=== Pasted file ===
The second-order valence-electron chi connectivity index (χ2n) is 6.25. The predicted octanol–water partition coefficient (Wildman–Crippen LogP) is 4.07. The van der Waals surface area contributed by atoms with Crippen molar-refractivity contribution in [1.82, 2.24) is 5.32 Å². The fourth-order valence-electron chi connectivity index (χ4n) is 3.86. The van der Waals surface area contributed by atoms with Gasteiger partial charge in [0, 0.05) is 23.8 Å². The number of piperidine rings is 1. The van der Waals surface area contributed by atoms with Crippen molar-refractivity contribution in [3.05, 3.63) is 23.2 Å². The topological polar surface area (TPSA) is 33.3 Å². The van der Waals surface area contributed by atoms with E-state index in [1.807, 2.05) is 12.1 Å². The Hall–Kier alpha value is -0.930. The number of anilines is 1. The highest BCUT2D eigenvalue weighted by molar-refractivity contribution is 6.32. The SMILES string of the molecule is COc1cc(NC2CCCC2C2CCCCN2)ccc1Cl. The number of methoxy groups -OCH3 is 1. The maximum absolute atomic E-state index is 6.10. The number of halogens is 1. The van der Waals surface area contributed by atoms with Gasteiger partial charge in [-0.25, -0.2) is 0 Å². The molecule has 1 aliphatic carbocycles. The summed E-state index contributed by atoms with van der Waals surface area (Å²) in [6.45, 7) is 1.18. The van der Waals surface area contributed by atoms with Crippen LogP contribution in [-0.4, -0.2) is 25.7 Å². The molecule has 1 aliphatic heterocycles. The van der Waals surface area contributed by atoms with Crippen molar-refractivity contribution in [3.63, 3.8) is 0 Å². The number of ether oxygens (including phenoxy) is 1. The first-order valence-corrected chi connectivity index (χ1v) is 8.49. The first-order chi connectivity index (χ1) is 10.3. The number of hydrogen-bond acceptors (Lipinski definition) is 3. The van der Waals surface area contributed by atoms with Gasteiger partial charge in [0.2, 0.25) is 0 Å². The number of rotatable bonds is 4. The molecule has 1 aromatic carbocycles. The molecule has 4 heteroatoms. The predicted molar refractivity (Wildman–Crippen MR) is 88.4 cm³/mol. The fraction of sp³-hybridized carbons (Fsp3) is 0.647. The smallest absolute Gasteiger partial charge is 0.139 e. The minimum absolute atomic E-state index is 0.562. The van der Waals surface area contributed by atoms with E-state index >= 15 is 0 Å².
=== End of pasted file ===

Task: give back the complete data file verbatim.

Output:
The second-order valence-electron chi connectivity index (χ2n) is 6.25. The predicted octanol–water partition coefficient (Wildman–Crippen LogP) is 4.07. The van der Waals surface area contributed by atoms with Crippen molar-refractivity contribution in [1.82, 2.24) is 5.32 Å². The fourth-order valence-electron chi connectivity index (χ4n) is 3.86. The van der Waals surface area contributed by atoms with Gasteiger partial charge in [0, 0.05) is 23.8 Å². The number of piperidine rings is 1. The van der Waals surface area contributed by atoms with Crippen molar-refractivity contribution in [3.05, 3.63) is 23.2 Å². The topological polar surface area (TPSA) is 33.3 Å². The van der Waals surface area contributed by atoms with E-state index in [1.807, 2.05) is 12.1 Å². The Hall–Kier alpha value is -0.930. The number of anilines is 1. The highest BCUT2D eigenvalue weighted by molar-refractivity contribution is 6.32. The SMILES string of the molecule is COc1cc(NC2CCCC2C2CCCCN2)ccc1Cl. The number of methoxy groups -OCH3 is 1. The maximum absolute atomic E-state index is 6.10. The number of halogens is 1. The van der Waals surface area contributed by atoms with Gasteiger partial charge in [-0.25, -0.2) is 0 Å². The molecule has 1 aliphatic carbocycles. The summed E-state index contributed by atoms with van der Waals surface area (Å²) in [6.45, 7) is 1.18. The van der Waals surface area contributed by atoms with Crippen LogP contribution in [-0.4, -0.2) is 25.7 Å². The molecule has 1 aliphatic heterocycles. The van der Waals surface area contributed by atoms with Crippen molar-refractivity contribution in [3.63, 3.8) is 0 Å². The number of ether oxygens (including phenoxy) is 1. The first-order valence-corrected chi connectivity index (χ1v) is 8.49. The first-order chi connectivity index (χ1) is 10.3. The number of hydrogen-bond acceptors (Lipinski definition) is 3. The van der Waals surface area contributed by atoms with Gasteiger partial charge in [0.2, 0.25) is 0 Å². The number of rotatable bonds is 4. The molecule has 1 aromatic carbocycles. The molecule has 4 heteroatoms. The predicted molar refractivity (Wildman–Crippen MR) is 88.4 cm³/mol. The fraction of sp³-hybridized carbons (Fsp3) is 0.647. The smallest absolute Gasteiger partial charge is 0.139 e. The minimum absolute atomic E-state index is 0.562. The van der Waals surface area contributed by atoms with E-state index >= 15 is 0 Å².